Why David Cage's visually-amazing Kara demo sadly also sums up the worst of video game story-telling

Pretty robot, pretty poor omen for video game drama

More than that, it’s a cliche expressed in nothing but the most clumsy, lumpen, cheaply manipulative ways. We see Kara being assembled, so there’s an instant air of vulnerability and fragility about her. Her face has child-like proportions, a cynical old Disney trick for creating instant, quick-fix sympathy without bothering with any of that pesky characterisation stuff (and most shamelessly abused recently by James Cameron’s Avatar). Her bald countenance throughout the first half of the video only compounds the effect, as does her androgynously childlike hair when it does appear, not to mention her childlike, playful movements once free to move.

And the clumsily emphasised, desperately deliberate reference to her sexual functionality through both dialogue and repeated visual emphasis is naught but a tacky and slightly distasteful tying of her appearance’s inherent connotations of youthful innocence with an abstract concept of sexual servitude.

In terms of writing, the Kara demo is all about mercenary use of sensitive imagery and themes as little more than blunt cinematic short-hand for quick-fix results. By the time the sequence showing Kara’s unwilling conscious disassembly kicked in, I had lost all care for the characters or the story. All I could see was David Cage dressed as The Great Oz, standing behind his curtain and pulling his many levers in an attempt to manufacture some contrived simulation of human drama via as many mechanical conveniences as he could harness.

Yes, I have criticised Cage's narrative output before, but know that I am not simply bashing the man’s writing and directing for the sake of putting another boot in here. My main problem with the Kara demo is actually with how much unquestioning excitement there seems to be for it. Because regardless of Quantic Dream's presentation of this sort of stuff as the mature, dramatic evolution of video games, as soon as we as gamers and critics start to confuse simple visual realism for real dramatic gravitas, the campaign for better video game story-telling is screwed.

Yes, the performance capture stuff is convincing. Yes, Valorie Curry is a good actress, and plays the titular part well. But such things cannot and never will make up for hackneyed ideas, executed at the level of below-par TV. In fact the more photorealistic the execution becomes, the more glaring any substandard writing will be.

Above: This bit should have made me sad or angry. Instead it just made me face-palm. And that's partly because it's so technically well put together

And beyond all of that, there’s yet a bigger issue at play. As I see it, even the best-case future scenario springing from something like Kara is a pretty poor outlook for the maturation of gaming as medium. Should video games eventually get to the point of looking almost real, and should writing and direction indeed improve to the degree that the division between gaming and cinema is minimal, we will actually have achieved nothing. In fact we will have taken a step backwards. Because right now, games are evolving as a medium of their own, just as cinema did in its early days. They’re evolving their own unique mechanics, their own language, and their own ways of communicating both information and emotional meaning to their audience.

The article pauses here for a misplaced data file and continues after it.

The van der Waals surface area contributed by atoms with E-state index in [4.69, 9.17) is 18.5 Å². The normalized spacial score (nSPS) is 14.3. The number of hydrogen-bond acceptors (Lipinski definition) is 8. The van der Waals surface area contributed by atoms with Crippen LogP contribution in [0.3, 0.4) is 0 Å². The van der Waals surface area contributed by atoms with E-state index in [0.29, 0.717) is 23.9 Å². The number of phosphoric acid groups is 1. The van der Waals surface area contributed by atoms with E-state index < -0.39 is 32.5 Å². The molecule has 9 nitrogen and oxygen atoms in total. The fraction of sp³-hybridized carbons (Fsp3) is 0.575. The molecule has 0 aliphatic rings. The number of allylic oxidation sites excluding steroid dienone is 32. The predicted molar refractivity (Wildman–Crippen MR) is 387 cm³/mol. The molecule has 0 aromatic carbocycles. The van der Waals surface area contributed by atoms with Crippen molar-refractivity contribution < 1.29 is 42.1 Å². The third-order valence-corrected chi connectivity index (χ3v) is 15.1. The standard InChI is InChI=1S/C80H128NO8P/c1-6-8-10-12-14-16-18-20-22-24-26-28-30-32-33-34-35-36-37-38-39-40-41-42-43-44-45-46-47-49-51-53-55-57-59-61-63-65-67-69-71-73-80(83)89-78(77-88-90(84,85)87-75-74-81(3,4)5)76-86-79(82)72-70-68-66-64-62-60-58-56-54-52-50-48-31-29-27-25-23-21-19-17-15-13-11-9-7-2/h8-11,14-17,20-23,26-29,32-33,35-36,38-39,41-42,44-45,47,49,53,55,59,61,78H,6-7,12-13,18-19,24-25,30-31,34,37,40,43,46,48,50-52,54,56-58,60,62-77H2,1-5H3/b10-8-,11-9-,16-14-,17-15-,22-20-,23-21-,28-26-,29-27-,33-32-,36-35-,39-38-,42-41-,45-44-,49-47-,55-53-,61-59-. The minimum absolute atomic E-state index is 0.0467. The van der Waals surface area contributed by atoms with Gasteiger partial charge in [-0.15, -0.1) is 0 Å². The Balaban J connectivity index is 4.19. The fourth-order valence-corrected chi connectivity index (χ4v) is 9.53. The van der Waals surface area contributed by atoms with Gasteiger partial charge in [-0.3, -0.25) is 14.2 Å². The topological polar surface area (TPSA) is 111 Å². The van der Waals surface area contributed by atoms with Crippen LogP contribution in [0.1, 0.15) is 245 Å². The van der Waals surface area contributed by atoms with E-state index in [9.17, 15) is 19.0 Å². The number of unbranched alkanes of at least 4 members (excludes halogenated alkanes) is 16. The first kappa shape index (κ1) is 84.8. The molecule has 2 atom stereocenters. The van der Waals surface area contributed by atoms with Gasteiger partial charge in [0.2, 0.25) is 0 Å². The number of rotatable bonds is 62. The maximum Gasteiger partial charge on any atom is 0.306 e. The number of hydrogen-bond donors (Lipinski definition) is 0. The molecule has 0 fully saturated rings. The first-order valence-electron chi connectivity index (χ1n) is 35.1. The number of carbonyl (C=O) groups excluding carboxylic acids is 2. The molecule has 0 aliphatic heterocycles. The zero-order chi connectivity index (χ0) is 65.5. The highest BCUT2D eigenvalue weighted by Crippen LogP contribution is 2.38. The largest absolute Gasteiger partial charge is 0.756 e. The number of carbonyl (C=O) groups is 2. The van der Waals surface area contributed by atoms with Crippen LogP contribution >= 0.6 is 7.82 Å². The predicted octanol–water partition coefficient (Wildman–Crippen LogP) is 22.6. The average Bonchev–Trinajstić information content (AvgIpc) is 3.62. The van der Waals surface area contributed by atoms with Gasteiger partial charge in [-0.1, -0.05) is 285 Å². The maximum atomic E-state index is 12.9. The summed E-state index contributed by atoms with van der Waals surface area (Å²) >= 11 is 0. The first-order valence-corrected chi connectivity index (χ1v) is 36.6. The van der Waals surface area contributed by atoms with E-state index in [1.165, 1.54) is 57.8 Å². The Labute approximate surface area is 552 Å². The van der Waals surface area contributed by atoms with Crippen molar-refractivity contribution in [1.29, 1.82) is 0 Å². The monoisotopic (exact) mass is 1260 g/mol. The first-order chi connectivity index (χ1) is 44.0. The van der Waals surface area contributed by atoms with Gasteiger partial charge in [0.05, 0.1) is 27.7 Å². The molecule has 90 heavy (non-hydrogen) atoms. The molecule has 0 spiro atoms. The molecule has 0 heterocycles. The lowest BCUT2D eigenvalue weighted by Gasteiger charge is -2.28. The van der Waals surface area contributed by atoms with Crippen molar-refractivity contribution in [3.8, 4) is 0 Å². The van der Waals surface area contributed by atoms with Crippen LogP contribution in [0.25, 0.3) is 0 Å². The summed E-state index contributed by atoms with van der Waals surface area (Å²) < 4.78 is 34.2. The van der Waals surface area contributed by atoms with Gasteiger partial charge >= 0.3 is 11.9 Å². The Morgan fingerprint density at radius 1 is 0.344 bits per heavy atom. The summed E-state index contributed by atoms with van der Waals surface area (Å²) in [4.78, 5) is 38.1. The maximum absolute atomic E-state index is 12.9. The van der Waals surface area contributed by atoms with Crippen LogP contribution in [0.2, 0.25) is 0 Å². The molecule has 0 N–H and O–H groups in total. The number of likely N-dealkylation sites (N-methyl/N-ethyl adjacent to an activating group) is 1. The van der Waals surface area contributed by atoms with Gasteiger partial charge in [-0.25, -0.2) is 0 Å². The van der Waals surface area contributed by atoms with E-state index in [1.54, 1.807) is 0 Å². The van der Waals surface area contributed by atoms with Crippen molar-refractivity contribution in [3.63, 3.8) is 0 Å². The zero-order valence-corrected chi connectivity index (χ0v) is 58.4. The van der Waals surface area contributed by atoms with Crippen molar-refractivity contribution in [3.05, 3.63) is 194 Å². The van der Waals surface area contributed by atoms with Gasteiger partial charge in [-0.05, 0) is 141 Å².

There are a million different brand new ways that games can find – and indeed are already finding – to tell stories and evoke meaningful experiences. Just look at how powerfully affecting a game like Journey – a work without dialogue, cut-scene, or even a letter of in-game text – is, and on how many levels it speaks to the player through the language of its abstracted interactivity. If we simply ape cinema, we nip the burgeoning real art of games in the bud, and cement over its once fertile ground with the less-suitable, less versatile, concrete conventions of a very different, already-set medium.

Even if we “succeed” along the path of cinematic fidelity, we’ll have succeeded only in burning through several decades and a great deal of money in the aim of simulating something that has already existed for over a century.

I don’t know about you, but I see absolutely no point in that.

ABOUT THE AUTHOR

Long-time GR+ writer Dave has been gaming with immense dedication ever since he failed dismally at some '80s arcade racer on a childhood day at the seaside (due to being too small to reach the controls without help). These days he's an enigmatic blend of beard-stroking narrative discussion and hard-hitting Psycho Crushers.
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